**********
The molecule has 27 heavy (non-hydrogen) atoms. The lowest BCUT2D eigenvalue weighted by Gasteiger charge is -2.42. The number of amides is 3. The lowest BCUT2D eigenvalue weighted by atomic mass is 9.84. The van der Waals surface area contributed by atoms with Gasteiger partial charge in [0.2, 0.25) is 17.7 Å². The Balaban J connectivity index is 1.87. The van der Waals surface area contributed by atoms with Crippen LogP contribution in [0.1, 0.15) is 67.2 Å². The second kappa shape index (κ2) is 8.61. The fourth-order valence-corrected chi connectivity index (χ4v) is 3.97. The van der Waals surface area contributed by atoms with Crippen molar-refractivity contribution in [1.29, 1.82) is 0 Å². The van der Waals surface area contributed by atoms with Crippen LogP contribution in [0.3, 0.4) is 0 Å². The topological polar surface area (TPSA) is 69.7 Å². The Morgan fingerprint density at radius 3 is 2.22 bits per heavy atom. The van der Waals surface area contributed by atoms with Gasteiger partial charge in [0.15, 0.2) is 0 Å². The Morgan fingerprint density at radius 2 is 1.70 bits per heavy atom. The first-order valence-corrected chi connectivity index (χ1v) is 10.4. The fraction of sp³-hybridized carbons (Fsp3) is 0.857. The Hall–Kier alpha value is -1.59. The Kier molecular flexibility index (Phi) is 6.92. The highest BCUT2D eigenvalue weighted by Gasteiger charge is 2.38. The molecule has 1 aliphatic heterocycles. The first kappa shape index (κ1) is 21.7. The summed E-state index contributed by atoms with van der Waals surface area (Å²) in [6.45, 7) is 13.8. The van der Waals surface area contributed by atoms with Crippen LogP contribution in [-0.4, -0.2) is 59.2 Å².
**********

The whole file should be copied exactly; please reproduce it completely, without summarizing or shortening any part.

The molecule has 27 heavy (non-hydrogen) atoms. The lowest BCUT2D eigenvalue weighted by Gasteiger charge is -2.42. The number of amides is 3. The lowest BCUT2D eigenvalue weighted by atomic mass is 9.84. The van der Waals surface area contributed by atoms with Gasteiger partial charge in [0.2, 0.25) is 17.7 Å². The Balaban J connectivity index is 1.87. The van der Waals surface area contributed by atoms with Crippen LogP contribution in [0.1, 0.15) is 67.2 Å². The second kappa shape index (κ2) is 8.61. The fourth-order valence-corrected chi connectivity index (χ4v) is 3.97. The van der Waals surface area contributed by atoms with Crippen molar-refractivity contribution in [1.29, 1.82) is 0 Å². The van der Waals surface area contributed by atoms with Crippen LogP contribution in [0.3, 0.4) is 0 Å². The topological polar surface area (TPSA) is 69.7 Å². The Morgan fingerprint density at radius 3 is 2.22 bits per heavy atom. The van der Waals surface area contributed by atoms with Gasteiger partial charge in [0.15, 0.2) is 0 Å². The Morgan fingerprint density at radius 2 is 1.70 bits per heavy atom. The first-order valence-corrected chi connectivity index (χ1v) is 10.4. The fraction of sp³-hybridized carbons (Fsp3) is 0.857. The Hall–Kier alpha value is -1.59. The Kier molecular flexibility index (Phi) is 6.92. The highest BCUT2D eigenvalue weighted by Gasteiger charge is 2.38. The molecule has 1 aliphatic heterocycles. The first kappa shape index (κ1) is 21.7. The summed E-state index contributed by atoms with van der Waals surface area (Å²) in [6.45, 7) is 13.8. The van der Waals surface area contributed by atoms with Crippen LogP contribution in [-0.4, -0.2) is 59.2 Å².